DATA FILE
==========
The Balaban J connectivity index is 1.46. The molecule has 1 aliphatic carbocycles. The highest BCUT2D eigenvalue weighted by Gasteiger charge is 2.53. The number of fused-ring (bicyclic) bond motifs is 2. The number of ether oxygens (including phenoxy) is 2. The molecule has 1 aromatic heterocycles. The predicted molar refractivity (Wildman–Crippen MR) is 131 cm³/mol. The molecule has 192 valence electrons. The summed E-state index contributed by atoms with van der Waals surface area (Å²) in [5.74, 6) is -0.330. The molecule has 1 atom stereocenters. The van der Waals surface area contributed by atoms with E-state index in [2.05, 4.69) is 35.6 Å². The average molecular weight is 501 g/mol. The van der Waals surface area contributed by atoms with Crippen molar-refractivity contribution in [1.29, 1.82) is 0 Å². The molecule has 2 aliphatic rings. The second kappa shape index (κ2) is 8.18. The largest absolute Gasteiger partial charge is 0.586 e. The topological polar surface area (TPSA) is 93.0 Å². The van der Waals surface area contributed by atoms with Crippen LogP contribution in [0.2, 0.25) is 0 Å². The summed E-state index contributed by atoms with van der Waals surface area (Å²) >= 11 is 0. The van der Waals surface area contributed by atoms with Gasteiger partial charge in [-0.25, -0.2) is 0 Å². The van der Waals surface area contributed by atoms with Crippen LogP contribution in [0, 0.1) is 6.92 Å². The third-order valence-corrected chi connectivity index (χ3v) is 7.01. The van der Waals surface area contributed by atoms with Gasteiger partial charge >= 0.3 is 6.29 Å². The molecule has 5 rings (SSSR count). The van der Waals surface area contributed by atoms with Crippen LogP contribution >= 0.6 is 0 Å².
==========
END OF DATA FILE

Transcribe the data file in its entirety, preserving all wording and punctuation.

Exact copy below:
The Balaban J connectivity index is 1.46. The molecule has 1 aliphatic carbocycles. The highest BCUT2D eigenvalue weighted by Gasteiger charge is 2.53. The number of fused-ring (bicyclic) bond motifs is 2. The number of ether oxygens (including phenoxy) is 2. The molecule has 1 aromatic heterocycles. The predicted molar refractivity (Wildman–Crippen MR) is 131 cm³/mol. The molecule has 192 valence electrons. The summed E-state index contributed by atoms with van der Waals surface area (Å²) in [5.74, 6) is -0.330. The molecule has 1 atom stereocenters. The van der Waals surface area contributed by atoms with E-state index in [2.05, 4.69) is 35.6 Å². The average molecular weight is 501 g/mol. The van der Waals surface area contributed by atoms with Crippen molar-refractivity contribution in [1.29, 1.82) is 0 Å². The molecule has 2 aliphatic rings. The second kappa shape index (κ2) is 8.18. The largest absolute Gasteiger partial charge is 0.586 e. The topological polar surface area (TPSA) is 93.0 Å². The van der Waals surface area contributed by atoms with Crippen LogP contribution in [0.2, 0.25) is 0 Å². The summed E-state index contributed by atoms with van der Waals surface area (Å²) >= 11 is 0. The van der Waals surface area contributed by atoms with Gasteiger partial charge in [-0.25, -0.2) is 0 Å². The van der Waals surface area contributed by atoms with Crippen LogP contribution in [0, 0.1) is 6.92 Å². The third-order valence-corrected chi connectivity index (χ3v) is 7.01. The van der Waals surface area contributed by atoms with Gasteiger partial charge >= 0.3 is 6.29 Å². The molecule has 5 rings (SSSR count). The van der Waals surface area contributed by atoms with Crippen LogP contribution >= 0.6 is 0 Å².